The e-policing report, which has Home Office support, found that few police forces' local online services provide any interactive facility, while most repeat information that is available in printed form elsewhere.
Woods called on police forces to develop a united approach to e-policing, after finding that the 43 police forces in England and Wales are developing different strategies. He said, "What is needed is a national online police service with common standards and services."
The report, which follows two years' research by Woods, suggests that a new national online police service should not merely replicate existing police services. He said, "The Internet provides opportunities to deliver different and enhanced police services in a convenient and cost-effective way that will give the public increased choice when deciding how they use police services."
Woods warned, however, that a new national online service should not replace conventional policing. "E-policing is a complementary service," he said.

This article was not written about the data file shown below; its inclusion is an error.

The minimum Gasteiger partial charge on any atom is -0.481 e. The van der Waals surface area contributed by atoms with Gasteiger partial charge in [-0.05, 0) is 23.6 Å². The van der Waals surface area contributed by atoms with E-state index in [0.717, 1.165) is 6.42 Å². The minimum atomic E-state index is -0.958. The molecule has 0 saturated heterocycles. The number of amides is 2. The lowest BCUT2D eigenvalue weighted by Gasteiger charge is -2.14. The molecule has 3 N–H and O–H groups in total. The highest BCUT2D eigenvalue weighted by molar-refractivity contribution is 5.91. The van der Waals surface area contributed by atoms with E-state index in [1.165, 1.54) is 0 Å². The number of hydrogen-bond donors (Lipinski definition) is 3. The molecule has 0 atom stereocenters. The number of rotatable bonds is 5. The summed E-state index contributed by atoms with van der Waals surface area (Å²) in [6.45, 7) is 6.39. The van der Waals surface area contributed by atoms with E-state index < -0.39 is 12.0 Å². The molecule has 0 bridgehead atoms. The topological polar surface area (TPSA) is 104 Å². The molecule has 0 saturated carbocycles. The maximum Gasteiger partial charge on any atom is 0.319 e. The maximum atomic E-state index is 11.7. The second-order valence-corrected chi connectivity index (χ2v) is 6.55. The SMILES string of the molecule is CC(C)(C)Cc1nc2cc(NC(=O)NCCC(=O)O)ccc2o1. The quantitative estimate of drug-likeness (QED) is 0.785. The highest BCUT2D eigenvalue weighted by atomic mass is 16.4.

He also said the police should look to Tesco.com, the online and interactive services of the BBC and NHS Direct. "The police have much to learn from organisations like these, particularly the need to build services that are customer-driven and focused and personalised to the individual," Woods said.
One exception to this poor track record is the first national police Internet portal, launched last year. This was developed by the Police IT Organisation and BT as a secure electronic gateway allowing victims to report non-urgent offences.